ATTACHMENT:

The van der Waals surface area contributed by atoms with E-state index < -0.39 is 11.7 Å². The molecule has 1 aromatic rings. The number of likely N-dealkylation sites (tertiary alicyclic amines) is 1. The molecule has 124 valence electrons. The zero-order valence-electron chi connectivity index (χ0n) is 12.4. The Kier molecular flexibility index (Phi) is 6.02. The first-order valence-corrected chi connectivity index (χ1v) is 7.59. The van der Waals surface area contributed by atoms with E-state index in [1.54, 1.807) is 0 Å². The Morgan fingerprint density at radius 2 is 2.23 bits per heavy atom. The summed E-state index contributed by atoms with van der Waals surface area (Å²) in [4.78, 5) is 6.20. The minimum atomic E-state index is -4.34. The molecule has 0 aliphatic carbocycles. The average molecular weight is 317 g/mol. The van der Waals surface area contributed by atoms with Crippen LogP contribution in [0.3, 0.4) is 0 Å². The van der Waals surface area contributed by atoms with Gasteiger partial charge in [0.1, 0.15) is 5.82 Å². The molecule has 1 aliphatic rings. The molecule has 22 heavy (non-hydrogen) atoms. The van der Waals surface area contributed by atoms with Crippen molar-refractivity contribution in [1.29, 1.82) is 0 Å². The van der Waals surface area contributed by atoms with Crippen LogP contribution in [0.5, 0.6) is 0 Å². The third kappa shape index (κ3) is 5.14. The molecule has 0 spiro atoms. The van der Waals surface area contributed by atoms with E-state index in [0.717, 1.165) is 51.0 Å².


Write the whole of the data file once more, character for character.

The van der Waals surface area contributed by atoms with E-state index < -0.39 is 11.7 Å². The molecule has 1 aromatic rings. The number of likely N-dealkylation sites (tertiary alicyclic amines) is 1. The molecule has 124 valence electrons. The zero-order valence-electron chi connectivity index (χ0n) is 12.4. The Kier molecular flexibility index (Phi) is 6.02. The first-order valence-corrected chi connectivity index (χ1v) is 7.59. The van der Waals surface area contributed by atoms with E-state index in [1.54, 1.807) is 0 Å². The Morgan fingerprint density at radius 2 is 2.23 bits per heavy atom. The summed E-state index contributed by atoms with van der Waals surface area (Å²) in [4.78, 5) is 6.20. The minimum atomic E-state index is -4.34. The molecule has 0 aliphatic carbocycles. The average molecular weight is 317 g/mol. The van der Waals surface area contributed by atoms with Crippen LogP contribution in [0.3, 0.4) is 0 Å². The van der Waals surface area contributed by atoms with Gasteiger partial charge in [0.1, 0.15) is 5.82 Å². The molecule has 1 aliphatic rings. The molecule has 22 heavy (non-hydrogen) atoms. The van der Waals surface area contributed by atoms with Crippen molar-refractivity contribution in [1.29, 1.82) is 0 Å². The van der Waals surface area contributed by atoms with Crippen LogP contribution in [0.5, 0.6) is 0 Å². The third kappa shape index (κ3) is 5.14. The molecule has 0 spiro atoms. The van der Waals surface area contributed by atoms with E-state index in [0.717, 1.165) is 51.0 Å².